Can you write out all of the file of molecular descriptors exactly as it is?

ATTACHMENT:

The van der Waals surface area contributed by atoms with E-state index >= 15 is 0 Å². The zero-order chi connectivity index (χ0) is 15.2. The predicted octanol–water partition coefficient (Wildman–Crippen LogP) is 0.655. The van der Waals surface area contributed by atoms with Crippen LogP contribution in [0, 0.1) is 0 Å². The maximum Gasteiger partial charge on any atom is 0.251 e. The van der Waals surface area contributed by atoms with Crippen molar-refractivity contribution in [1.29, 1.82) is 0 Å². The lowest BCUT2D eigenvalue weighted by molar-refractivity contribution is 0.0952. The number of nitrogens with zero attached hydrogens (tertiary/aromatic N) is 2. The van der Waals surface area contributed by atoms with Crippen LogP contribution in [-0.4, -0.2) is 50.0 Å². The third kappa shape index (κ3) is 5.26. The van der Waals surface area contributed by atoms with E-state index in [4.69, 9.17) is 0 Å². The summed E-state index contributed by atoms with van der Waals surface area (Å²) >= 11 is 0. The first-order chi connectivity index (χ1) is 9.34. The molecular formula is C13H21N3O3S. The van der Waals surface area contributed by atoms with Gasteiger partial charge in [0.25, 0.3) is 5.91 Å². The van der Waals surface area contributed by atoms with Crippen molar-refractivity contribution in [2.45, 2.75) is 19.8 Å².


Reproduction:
The van der Waals surface area contributed by atoms with E-state index >= 15 is 0 Å². The zero-order chi connectivity index (χ0) is 15.2. The predicted octanol–water partition coefficient (Wildman–Crippen LogP) is 0.655. The van der Waals surface area contributed by atoms with Crippen LogP contribution in [0, 0.1) is 0 Å². The maximum Gasteiger partial charge on any atom is 0.251 e. The van der Waals surface area contributed by atoms with Crippen molar-refractivity contribution in [1.29, 1.82) is 0 Å². The lowest BCUT2D eigenvalue weighted by molar-refractivity contribution is 0.0952. The number of nitrogens with zero attached hydrogens (tertiary/aromatic N) is 2. The van der Waals surface area contributed by atoms with Crippen LogP contribution in [-0.4, -0.2) is 50.0 Å². The third kappa shape index (κ3) is 5.26. The van der Waals surface area contributed by atoms with E-state index in [4.69, 9.17) is 0 Å². The summed E-state index contributed by atoms with van der Waals surface area (Å²) >= 11 is 0. The first-order chi connectivity index (χ1) is 9.34. The molecular formula is C13H21N3O3S. The van der Waals surface area contributed by atoms with Gasteiger partial charge in [0.25, 0.3) is 5.91 Å². The van der Waals surface area contributed by atoms with Crippen molar-refractivity contribution in [2.45, 2.75) is 19.8 Å².